Thursday, 24 March 2016

The 1 Habit of Truly Decent People

Propaganda North Korea 02
We're hearing a lot these days about patriotism and national greatness and ideological purity and economic theory and cold dead fingers. The speakers seem to take it for granted that their convictions are honourable, simply because they are convictions.

I've encountered this misconception again and again in my half-century walkabout, first as a historian and then as a religious man. Faith is sexy. It's dramatic and macho and you get to make stirring speeches with lots of sanctimonious platitudes, like a movie hero.

But take it from me: given enough indulgence and half a chance, believers will destroy the world.

Just being embattled doesn't confer honour. Bad causes are a giant waste of time and life, to say nothing of the mountain of karmic debt. Shall we free-associate a few examples?
  • the Southern cause in the American Civil War
  • the Third Reich
  • Soviet Communism
All three demanded utter allegiance, promised endless glory, and made sacrifice a virtue. They were also pointless, stupid, and evil, and if there's a judgement at the end of this life, those who devoted their lives to them are unhappy now. Their unshakeable faith is worth exactly nothing.

Yet people continue to insist they can skip the humility, self-examination, and moral courage required of competent adults, and make a thing right by sheer force of conviction.

I know what that's like. I was a revolutionary myself. I clung tightly to a list of high-minded principles. That made me angry, which I took for a mark of righteousness. And that anger made me hypocritical, untrustworthy, and ultimately counter-revolutionary. I could – and did – turn on others for the slightest imagined shortcoming. (Worst of these: not being as angry as I was.)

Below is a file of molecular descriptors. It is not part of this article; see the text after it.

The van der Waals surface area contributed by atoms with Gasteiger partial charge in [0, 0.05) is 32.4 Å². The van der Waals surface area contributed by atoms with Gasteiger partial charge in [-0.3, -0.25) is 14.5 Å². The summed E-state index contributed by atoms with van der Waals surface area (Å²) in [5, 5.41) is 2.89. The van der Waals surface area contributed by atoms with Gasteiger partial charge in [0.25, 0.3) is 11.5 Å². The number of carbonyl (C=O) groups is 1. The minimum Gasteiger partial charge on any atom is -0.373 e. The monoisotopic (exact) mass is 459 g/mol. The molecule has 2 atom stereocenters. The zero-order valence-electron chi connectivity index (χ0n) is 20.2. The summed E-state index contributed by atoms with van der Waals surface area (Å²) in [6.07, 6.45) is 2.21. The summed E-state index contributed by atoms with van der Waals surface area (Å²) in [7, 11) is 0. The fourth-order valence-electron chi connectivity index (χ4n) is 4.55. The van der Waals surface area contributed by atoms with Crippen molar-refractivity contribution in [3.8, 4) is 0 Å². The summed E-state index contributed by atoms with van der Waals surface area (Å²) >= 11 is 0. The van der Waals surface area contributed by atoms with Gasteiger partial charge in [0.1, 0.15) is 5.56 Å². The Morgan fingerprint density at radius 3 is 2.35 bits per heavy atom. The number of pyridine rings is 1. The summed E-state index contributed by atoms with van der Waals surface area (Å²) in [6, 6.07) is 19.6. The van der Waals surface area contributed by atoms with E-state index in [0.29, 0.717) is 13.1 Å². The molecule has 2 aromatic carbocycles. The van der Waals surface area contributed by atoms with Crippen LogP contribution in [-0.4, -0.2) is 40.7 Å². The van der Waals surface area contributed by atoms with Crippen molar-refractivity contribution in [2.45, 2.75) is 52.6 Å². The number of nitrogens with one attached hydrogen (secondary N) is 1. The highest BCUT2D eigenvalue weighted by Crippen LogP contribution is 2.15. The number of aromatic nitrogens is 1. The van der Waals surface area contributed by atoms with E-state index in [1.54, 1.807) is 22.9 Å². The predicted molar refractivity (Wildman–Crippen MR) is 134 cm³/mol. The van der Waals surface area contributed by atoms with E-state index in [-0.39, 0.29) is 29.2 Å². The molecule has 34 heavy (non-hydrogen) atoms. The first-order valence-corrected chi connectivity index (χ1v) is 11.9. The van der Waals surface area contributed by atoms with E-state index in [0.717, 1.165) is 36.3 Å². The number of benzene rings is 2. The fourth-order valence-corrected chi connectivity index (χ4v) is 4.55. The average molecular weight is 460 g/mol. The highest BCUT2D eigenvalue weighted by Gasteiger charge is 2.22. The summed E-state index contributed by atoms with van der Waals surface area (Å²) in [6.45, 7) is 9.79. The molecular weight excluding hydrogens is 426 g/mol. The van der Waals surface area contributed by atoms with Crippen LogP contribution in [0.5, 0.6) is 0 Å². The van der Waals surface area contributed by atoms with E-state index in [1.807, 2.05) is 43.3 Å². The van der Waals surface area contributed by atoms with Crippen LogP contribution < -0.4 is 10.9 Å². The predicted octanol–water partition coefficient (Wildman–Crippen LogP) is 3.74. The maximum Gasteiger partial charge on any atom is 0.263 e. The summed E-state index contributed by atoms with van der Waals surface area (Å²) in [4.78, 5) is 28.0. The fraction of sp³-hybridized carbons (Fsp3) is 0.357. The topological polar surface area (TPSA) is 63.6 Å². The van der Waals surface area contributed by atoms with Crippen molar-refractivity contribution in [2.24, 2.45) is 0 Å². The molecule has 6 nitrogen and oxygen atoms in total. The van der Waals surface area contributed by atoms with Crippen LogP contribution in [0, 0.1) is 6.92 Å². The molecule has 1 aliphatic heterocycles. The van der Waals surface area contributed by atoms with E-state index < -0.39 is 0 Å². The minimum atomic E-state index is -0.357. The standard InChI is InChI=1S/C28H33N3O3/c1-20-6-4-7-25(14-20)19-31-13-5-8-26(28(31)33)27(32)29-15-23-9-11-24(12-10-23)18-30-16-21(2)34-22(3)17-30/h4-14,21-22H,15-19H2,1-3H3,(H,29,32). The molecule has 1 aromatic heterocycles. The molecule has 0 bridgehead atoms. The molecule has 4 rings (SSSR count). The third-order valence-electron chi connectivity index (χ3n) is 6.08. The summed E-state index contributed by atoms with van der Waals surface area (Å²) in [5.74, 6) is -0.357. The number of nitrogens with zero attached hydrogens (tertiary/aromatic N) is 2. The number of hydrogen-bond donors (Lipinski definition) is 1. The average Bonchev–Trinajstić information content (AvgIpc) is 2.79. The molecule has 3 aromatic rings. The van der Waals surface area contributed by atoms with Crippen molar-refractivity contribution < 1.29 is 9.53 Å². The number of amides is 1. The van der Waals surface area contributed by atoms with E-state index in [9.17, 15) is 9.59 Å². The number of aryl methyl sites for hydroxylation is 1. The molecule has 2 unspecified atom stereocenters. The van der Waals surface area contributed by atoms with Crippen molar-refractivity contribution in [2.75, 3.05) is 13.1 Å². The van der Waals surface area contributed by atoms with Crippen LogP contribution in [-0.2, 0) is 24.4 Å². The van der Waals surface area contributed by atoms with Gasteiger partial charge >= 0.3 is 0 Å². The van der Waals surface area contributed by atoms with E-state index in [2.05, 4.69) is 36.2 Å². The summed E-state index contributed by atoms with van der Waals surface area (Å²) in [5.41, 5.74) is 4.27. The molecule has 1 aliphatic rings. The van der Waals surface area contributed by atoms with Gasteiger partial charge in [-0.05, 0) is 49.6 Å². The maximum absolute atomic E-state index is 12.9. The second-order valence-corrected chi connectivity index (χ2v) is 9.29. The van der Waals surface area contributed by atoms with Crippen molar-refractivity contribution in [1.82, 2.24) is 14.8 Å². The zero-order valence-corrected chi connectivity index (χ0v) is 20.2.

Let's be clear: belief itself is the problem here. We're taught that it's the soul of decency, but it's not. Belief is meant constantly to be raked: kicked around, wrung out, scraped clean, tuned up, and thrown out entirely when broken. If you're rushing around this rock "knowing" stuff, you're morally out of control, and that makes you the problem here.

The following, in no particular order, are some of the questions I pitched myself during the gruelling Dharma combat I undertook when I became a monk. As the assiduous practice of zazen shifted me out of lawyer mode, things that had previously remained invisible – by slyly standing right on my chest – became clear.


(Tying yourself to a chair and shining a bright light in your face optional. But it worked for me.)

  • Do my convictions make me a builder, or a predator?
  • Do I applaud others who call for insight and solution, or judgement and reaction?
  • Am I embattled because I'm right, or because I'm wrong?
  • Is my strategy "bold advance", or "dogged defence"?
  • Am I fighting ideas, or people?
  • When I'm conservative, what am I conserving? Is my position rational, or emotional?
  • When I'm progressive, what would I impose on others? Would these measures eliminate suffering, or just redistribute it?
  • Do I count a victory when my actions result in more resentment, or less? When the right people suffer, or no-one does?
  • Do I abandon comrades accused of wrongdoing, or take a public stand for fairness and forgiveness?
  • What about opponents?
  • Do I practice realpolitik, or morality?
  • Do I speak louder while attacking, or defending?

Thanks to such questions (which in Zen practice are not directly answered), I sloughed off a lot of convictions that had accrued over the years by static cling. Now I have a core of well-vetted convictions that pass muster. (Mind: I don't say that I pass muster. I still have to hurl these challenges daily, and I'm daily shamed by the results. But that shame is productive.)

So give it a shot. See what you come up with.

It's the 1 Habit of Truly Decent People: they demand more of themselves than they do of others.

(Photo courtesy of John Pavelka, Wikimedia Commons, and the Democratic People's We Totally Are Guys Just Look At The Strength Of Our Conviction Republic of Korea.)
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